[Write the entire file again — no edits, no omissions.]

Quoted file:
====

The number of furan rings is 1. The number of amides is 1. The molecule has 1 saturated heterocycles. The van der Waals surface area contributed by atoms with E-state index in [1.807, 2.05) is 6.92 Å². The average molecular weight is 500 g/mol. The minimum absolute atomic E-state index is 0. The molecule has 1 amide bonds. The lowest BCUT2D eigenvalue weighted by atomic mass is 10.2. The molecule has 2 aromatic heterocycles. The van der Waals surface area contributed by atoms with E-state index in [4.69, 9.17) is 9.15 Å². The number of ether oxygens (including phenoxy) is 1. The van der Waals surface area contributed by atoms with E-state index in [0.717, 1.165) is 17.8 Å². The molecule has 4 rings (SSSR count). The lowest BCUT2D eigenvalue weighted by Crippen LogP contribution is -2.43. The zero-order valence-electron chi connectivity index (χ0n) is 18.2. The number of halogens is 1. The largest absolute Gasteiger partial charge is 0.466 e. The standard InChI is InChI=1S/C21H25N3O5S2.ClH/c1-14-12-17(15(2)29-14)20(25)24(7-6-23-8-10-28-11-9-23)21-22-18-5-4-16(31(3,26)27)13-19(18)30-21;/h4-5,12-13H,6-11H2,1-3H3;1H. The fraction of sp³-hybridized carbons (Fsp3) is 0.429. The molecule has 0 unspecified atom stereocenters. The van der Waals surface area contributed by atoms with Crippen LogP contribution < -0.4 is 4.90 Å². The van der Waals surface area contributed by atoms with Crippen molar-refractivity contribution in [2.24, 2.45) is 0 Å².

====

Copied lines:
The number of furan rings is 1. The number of amides is 1. The molecule has 1 saturated heterocycles. The van der Waals surface area contributed by atoms with E-state index in [1.807, 2.05) is 6.92 Å². The average molecular weight is 500 g/mol. The minimum absolute atomic E-state index is 0. The molecule has 1 amide bonds. The lowest BCUT2D eigenvalue weighted by atomic mass is 10.2. The molecule has 2 aromatic heterocycles. The van der Waals surface area contributed by atoms with E-state index in [4.69, 9.17) is 9.15 Å². The number of ether oxygens (including phenoxy) is 1. The van der Waals surface area contributed by atoms with E-state index in [0.717, 1.165) is 17.8 Å². The molecule has 4 rings (SSSR count). The lowest BCUT2D eigenvalue weighted by Crippen LogP contribution is -2.43. The zero-order valence-electron chi connectivity index (χ0n) is 18.2. The number of halogens is 1. The largest absolute Gasteiger partial charge is 0.466 e. The standard InChI is InChI=1S/C21H25N3O5S2.ClH/c1-14-12-17(15(2)29-14)20(25)24(7-6-23-8-10-28-11-9-23)21-22-18-5-4-16(31(3,26)27)13-19(18)30-21;/h4-5,12-13H,6-11H2,1-3H3;1H. The fraction of sp³-hybridized carbons (Fsp3) is 0.429. The molecule has 0 unspecified atom stereocenters. The van der Waals surface area contributed by atoms with Crippen LogP contribution < -0.4 is 4.90 Å². The van der Waals surface area contributed by atoms with Crippen molar-refractivity contribution in [2.24, 2.45) is 0 Å².